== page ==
Aftermath of World War II
The United States of America and Europe were left to deal with the rebuilding of their political and economic assets, after the pandemonium caused by World War II had cleared. With the end of World War II came the establishment of the two dominating powers, the great Soviet Union and the United States. Subsequently the two dominate powers that were working together during World War II became untrustworthy of each other and established very dissimilar dogmas. The Soviet Union influenced and affected the Eastern European nations through their establishment of numerous different policies made from 1945 to 1970. The foremost outcome was two separated political views, the Communists and the anti-Communists. For the duration of this conflict, the struggle over which policy would rule dominated the political environment. Succeeding the passing of the Soviet leader Lenin, Joseph Stalin rose to power. Following Stalin, Nikita Khrushchev took over the decision making up until the end of his rule in 1964. Both of these men employed policies that caused an extensive assortment of reactions from the rest of the world. Eastern European history is incessantly molded by their liberal restructurings, radical domestics, foreign policy, and communist platform.
The first General Secretary of the Communist Party of the Soviet Union's Central Committee was Joseph Stalin and he served from 1922 until his death in 1953. In the years following Lenin's death in 1924, he rose to come to be the leader of the Soviet Union. He executed many programs and reorganizations that worried other powerful leaders including, American President Truman. Divergence between America and the Soviet Union over Eastern Europe was nearly tangibly. The Soviets were afraid that nations would revert to anti-Soviet attitudes if allowed free election; so, the Red Army fixed pro-Soviet governing managements in such countries as Poland, Bulgaria, Romania, and Hungary. The Truman doctrine came to be after the Soviets and British clashed for govern of Greece in 1946. The Americans were frightened that the expansion of communism to Greece would result in its expansion into the Middle East, Africa, and Mediterranean. By 1947, President Truman had requested 400 million dollars to support Greece and Turkey who were threatened by Communist expansion. The New Economic Policy of the 1920s was replaced with Five-Year Plans when Stalin launched a command economy which caused a period of rapid industrialization and economic collectivization. The disturbance in the agrarian subdivision disrupted food production, resulting in widespread famine, such as the catastrophic Soviet famine of 1932-1933. Stalin nurtured a cult of character around him, but after his death, his successor, Nikita Khrushchev, condemned his legacy and drove the progression of de-Stalinization of the Soviet Union.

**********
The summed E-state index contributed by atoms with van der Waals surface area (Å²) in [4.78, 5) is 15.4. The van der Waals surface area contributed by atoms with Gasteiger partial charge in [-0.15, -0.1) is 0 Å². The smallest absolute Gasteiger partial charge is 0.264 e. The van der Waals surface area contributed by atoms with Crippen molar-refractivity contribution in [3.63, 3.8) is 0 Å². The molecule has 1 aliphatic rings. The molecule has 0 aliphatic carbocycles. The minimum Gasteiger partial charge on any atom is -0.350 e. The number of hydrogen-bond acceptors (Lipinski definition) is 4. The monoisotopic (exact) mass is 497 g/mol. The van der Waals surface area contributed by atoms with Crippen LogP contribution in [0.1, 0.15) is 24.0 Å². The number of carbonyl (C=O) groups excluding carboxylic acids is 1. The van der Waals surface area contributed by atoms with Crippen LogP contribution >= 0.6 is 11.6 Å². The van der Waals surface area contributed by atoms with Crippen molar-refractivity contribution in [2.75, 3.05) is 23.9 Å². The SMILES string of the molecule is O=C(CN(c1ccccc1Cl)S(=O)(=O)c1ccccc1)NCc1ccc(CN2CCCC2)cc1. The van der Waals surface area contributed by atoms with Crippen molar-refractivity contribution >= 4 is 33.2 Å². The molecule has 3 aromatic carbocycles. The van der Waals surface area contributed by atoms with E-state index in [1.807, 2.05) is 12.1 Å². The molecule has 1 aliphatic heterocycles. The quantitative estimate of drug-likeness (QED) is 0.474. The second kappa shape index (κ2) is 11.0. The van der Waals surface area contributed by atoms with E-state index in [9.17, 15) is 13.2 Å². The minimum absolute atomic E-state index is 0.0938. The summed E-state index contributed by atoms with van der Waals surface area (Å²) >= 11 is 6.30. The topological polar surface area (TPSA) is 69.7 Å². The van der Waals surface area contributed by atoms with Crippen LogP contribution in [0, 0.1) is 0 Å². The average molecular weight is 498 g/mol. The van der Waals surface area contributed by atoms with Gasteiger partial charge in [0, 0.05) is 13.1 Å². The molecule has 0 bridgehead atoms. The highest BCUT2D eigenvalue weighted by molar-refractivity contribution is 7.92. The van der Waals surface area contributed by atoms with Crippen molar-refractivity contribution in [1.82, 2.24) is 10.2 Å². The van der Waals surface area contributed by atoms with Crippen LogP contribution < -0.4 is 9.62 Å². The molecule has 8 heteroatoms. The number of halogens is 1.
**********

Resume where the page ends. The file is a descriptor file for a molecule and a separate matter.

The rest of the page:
During the Cold War era Nikita Khrushchev was a Soviet...